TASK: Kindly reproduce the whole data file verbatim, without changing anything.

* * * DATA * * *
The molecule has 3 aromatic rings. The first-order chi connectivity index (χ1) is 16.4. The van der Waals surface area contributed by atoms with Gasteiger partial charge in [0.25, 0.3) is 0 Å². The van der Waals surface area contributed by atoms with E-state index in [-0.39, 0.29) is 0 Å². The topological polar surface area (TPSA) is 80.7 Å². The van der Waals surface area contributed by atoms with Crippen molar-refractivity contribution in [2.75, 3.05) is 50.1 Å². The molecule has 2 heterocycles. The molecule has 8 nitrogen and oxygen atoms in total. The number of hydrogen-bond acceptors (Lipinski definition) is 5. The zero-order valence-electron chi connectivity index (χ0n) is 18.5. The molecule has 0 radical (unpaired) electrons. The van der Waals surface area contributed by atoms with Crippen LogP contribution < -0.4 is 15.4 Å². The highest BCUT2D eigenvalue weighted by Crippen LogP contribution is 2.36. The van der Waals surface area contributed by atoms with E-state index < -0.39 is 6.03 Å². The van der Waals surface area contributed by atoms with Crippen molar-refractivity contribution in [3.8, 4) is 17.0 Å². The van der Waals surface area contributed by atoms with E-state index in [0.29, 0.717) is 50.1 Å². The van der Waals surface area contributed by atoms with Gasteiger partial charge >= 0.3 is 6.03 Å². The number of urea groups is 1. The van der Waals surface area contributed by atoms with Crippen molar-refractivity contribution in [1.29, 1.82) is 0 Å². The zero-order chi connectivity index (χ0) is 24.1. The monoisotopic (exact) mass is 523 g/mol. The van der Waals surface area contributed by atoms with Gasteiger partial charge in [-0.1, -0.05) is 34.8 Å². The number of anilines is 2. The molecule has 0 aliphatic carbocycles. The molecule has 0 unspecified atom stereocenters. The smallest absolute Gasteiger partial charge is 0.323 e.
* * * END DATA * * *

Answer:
The molecule has 3 aromatic rings. The first-order chi connectivity index (χ1) is 16.4. The van der Waals surface area contributed by atoms with Gasteiger partial charge in [0.25, 0.3) is 0 Å². The van der Waals surface area contributed by atoms with E-state index in [-0.39, 0.29) is 0 Å². The topological polar surface area (TPSA) is 80.7 Å². The van der Waals surface area contributed by atoms with Crippen molar-refractivity contribution in [2.75, 3.05) is 50.1 Å². The molecule has 2 heterocycles. The molecule has 8 nitrogen and oxygen atoms in total. The number of hydrogen-bond acceptors (Lipinski definition) is 5. The zero-order valence-electron chi connectivity index (χ0n) is 18.5. The molecule has 0 radical (unpaired) electrons. The van der Waals surface area contributed by atoms with Crippen LogP contribution < -0.4 is 15.4 Å². The highest BCUT2D eigenvalue weighted by Crippen LogP contribution is 2.36. The van der Waals surface area contributed by atoms with E-state index < -0.39 is 6.03 Å². The van der Waals surface area contributed by atoms with Crippen molar-refractivity contribution in [3.8, 4) is 17.0 Å². The van der Waals surface area contributed by atoms with E-state index in [0.29, 0.717) is 50.1 Å². The van der Waals surface area contributed by atoms with Gasteiger partial charge >= 0.3 is 6.03 Å². The number of urea groups is 1. The van der Waals surface area contributed by atoms with Crippen molar-refractivity contribution in [1.29, 1.82) is 0 Å². The zero-order chi connectivity index (χ0) is 24.1. The monoisotopic (exact) mass is 523 g/mol. The van der Waals surface area contributed by atoms with Gasteiger partial charge in [-0.1, -0.05) is 34.8 Å². The number of anilines is 2. The molecule has 0 aliphatic carbocycles. The molecule has 0 unspecified atom stereocenters. The smallest absolute Gasteiger partial charge is 0.323 e.